I recently moved to Jacksonville, Florida, after living in Houston, Texas, for just over a year. In that year, the COVID-19 pandemic started and I moved out of the state, so I never got the chance to visit a few places on my bucket list.
So, what are those places? In no particular order, here are the top 6 places in Houston, Texas, that I really wanted to visit but never got the chance to:
I’m a huge museum and arts fiend (as you’ll notice by this list), and visiting the Museum of Fine Arts was near the top of my list. There are nearly 64,000 amazing art pieces that spans more than 6,000 years of history from 6 continents (according to their website). They even have Van Gogh paintings in a few of their collections / exhibitions! Tickets can be pretty pricey, with the highest price being $19 for general adult admission. I believe that, at the time of posting this blog, the museum is open for visitors.
I know that zoo’s are can be pretty controversial because they are animals in cages, and I’m always conflicted when visiting zoos. However, I think that zoos bring an amazing opportunity to raise awareness for conservation and inspiring younger generations to go into STEM fields.
The Houston Zoo is a 55-acre park near downtown Houston that has over 6,000 animals from 900 species. It is the second most-visited zoo in the United States, according to their website. The zoo is currently open, but due to the pandemic, you must reserve tickets in advance for specific times and they’re on a first come, first served basis. Tickets are $23 for general admission adults, without any special discounts. If you go now through the new year, they’re having their evening “Zoo Lights” celebrations, which I always love to go to.
The water wall is definitely a must-see for most Instagrammers in Houston. Nearly every person I know has some sort of image on their Instagram at the water wall. Its official name is the Gerald D. Hines Waterwall Park, located near the Galleria mall. It’s essentially a multi-story sculptural fountain of beautiful cascading water. Admission is free, since it’s a park, and it has remained open during the pandemic. It does, however, have special hours throughout the week (typically 8am-5pm), so be sure to check before you go.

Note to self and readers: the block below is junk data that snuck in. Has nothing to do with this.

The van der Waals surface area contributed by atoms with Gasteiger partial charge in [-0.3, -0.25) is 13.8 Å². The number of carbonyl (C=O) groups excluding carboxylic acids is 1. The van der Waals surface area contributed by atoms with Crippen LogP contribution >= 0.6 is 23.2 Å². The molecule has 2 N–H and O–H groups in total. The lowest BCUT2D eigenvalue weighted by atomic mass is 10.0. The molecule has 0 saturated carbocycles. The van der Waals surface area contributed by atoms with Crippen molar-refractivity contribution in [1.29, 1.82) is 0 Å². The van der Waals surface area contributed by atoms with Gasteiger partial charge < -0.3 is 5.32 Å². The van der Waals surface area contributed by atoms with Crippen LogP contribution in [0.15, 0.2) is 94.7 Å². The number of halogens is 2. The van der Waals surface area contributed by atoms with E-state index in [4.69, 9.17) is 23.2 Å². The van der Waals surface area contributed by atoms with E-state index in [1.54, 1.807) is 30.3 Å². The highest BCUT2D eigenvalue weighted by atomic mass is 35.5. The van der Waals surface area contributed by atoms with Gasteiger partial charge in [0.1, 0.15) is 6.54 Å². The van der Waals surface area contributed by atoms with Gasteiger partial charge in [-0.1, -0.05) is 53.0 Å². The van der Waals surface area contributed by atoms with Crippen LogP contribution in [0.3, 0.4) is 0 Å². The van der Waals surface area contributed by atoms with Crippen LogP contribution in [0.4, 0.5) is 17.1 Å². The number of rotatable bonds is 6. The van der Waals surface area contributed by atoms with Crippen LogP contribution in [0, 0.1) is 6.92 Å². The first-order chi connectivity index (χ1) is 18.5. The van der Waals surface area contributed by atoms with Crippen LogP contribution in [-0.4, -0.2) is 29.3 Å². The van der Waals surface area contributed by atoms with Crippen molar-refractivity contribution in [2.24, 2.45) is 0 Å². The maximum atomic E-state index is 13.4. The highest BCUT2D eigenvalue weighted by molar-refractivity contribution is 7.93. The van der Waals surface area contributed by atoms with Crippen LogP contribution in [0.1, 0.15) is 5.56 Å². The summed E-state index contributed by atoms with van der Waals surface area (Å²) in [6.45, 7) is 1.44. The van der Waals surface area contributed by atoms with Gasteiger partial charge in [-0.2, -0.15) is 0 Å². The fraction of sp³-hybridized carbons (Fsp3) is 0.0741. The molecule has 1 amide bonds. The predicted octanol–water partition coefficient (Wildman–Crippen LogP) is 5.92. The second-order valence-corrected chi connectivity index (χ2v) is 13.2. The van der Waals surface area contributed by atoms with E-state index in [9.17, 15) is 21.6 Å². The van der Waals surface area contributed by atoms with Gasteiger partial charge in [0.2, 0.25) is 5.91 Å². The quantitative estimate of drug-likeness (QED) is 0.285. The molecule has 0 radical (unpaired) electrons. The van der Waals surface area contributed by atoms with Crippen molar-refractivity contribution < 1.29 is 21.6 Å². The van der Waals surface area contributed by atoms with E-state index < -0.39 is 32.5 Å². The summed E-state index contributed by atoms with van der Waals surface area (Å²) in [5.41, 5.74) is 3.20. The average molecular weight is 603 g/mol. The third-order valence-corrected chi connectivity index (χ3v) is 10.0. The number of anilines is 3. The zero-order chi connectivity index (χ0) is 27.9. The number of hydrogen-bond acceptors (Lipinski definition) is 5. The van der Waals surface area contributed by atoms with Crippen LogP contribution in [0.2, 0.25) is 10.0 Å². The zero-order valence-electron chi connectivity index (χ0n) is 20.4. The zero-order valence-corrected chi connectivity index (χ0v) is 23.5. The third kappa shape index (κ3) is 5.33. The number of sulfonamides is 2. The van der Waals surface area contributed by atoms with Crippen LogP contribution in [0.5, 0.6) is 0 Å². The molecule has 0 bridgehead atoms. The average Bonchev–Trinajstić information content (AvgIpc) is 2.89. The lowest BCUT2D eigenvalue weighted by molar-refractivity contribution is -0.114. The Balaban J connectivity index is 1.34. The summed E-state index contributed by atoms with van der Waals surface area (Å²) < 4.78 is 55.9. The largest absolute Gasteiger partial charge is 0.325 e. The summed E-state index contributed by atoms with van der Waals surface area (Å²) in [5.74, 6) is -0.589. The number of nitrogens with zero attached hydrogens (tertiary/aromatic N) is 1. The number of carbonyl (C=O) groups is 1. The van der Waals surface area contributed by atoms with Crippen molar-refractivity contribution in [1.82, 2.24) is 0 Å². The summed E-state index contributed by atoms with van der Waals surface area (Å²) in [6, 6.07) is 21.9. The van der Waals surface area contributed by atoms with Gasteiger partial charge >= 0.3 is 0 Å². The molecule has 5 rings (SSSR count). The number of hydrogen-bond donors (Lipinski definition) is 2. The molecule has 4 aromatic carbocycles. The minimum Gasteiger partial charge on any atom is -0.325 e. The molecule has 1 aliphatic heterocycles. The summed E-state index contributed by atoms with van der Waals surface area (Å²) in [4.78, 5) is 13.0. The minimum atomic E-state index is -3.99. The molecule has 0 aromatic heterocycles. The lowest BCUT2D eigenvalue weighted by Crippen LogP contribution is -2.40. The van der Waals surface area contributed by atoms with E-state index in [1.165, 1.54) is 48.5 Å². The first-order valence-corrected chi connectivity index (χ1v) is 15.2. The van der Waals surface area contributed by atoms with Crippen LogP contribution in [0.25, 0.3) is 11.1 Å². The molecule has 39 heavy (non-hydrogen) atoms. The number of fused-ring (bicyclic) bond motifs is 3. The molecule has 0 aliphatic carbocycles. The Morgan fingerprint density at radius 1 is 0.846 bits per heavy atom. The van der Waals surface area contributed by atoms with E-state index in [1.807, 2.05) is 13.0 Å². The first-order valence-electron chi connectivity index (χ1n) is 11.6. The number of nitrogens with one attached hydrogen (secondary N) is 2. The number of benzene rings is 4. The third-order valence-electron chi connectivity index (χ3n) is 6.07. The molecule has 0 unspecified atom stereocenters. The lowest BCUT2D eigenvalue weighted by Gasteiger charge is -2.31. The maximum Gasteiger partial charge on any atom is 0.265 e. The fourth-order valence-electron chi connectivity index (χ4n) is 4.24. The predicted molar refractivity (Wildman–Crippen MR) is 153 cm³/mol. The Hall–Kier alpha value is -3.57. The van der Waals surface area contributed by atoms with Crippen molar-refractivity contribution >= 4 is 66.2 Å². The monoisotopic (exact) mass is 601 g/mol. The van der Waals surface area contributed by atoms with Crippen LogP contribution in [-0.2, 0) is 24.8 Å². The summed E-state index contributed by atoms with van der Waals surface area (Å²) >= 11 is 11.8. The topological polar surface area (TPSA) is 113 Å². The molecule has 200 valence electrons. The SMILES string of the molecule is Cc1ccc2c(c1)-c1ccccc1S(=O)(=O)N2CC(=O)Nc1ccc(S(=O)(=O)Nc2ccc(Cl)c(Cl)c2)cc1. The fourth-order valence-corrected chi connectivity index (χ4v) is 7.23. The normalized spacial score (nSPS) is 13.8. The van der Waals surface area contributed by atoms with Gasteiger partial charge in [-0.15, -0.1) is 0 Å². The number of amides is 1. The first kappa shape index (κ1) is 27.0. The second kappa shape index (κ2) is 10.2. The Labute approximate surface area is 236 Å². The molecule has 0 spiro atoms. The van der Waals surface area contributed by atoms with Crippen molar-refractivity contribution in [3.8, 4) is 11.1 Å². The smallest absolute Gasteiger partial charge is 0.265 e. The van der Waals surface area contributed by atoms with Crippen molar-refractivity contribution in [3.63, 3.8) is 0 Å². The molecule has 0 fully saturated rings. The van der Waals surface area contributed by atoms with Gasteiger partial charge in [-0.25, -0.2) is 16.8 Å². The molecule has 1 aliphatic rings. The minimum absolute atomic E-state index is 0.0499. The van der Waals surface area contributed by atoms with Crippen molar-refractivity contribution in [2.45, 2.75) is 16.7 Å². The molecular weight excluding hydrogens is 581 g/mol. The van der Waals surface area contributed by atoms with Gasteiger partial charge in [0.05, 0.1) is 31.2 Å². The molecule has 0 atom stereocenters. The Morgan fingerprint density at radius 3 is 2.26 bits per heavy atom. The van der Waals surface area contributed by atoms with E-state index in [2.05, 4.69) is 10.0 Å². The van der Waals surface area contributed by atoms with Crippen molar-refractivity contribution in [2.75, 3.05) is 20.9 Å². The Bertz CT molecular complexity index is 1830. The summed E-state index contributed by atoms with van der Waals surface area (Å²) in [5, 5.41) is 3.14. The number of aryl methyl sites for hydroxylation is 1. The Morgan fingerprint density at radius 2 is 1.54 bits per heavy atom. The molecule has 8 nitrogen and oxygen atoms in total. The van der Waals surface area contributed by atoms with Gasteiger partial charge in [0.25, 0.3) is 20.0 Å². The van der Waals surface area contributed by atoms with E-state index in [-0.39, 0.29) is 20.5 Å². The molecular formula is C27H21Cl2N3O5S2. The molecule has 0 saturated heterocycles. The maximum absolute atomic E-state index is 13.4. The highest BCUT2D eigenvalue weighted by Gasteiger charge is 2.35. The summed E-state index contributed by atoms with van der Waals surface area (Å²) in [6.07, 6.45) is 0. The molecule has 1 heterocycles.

Smither Park is another Instagram-worthy photo location. It’s essentially an urban greenspace with a collection of quirky mosaic sculptures, all created by local artists. A few of my friends have gone here and it looks so cool, and I’m so bummed that I didn’t get the chance to go. I believe that admission is free, since it’s a park, but they always accept donations to help fund the artists and for maintenance. They remain open throughout the pandemic since it’s a park, but they do have special hours depending on the year (typically dawn to dusk).
The Holocaust Museum Houston will definitely tug on your heartstrings. The one in Houston is the fourth largest in the United States, and opened in 1996. It is open with very limited hours during the pandemic depending on the day, and tickets are $19 for general admission, with parking costing $5 for 4hrs. Be sure to bring the tissues.
I know that cemeteries aren’t for everyone — I get it. They’re a little (okay, a lot) morbid. But for some reason I really love them and they bring me peace.
The Glenwood Cemetery was developed in 1871 as the first “professionally designed” cemetery in the city, according to their website. It is open and free to visitors of all kinds, and their website is amazing, by the way. You can search for people and reserve historical tours of the cemetery (however, tours are temporarily suspended due to the pandemic). There are some very notable founders of Houston buried there.
Have I convinced you to visit a new place in Houston yet? If so, you’ll beat me to it!
Thank you for reading! Have you ever visited any of these places? Let me know in the comments below and like this post if you want more like it!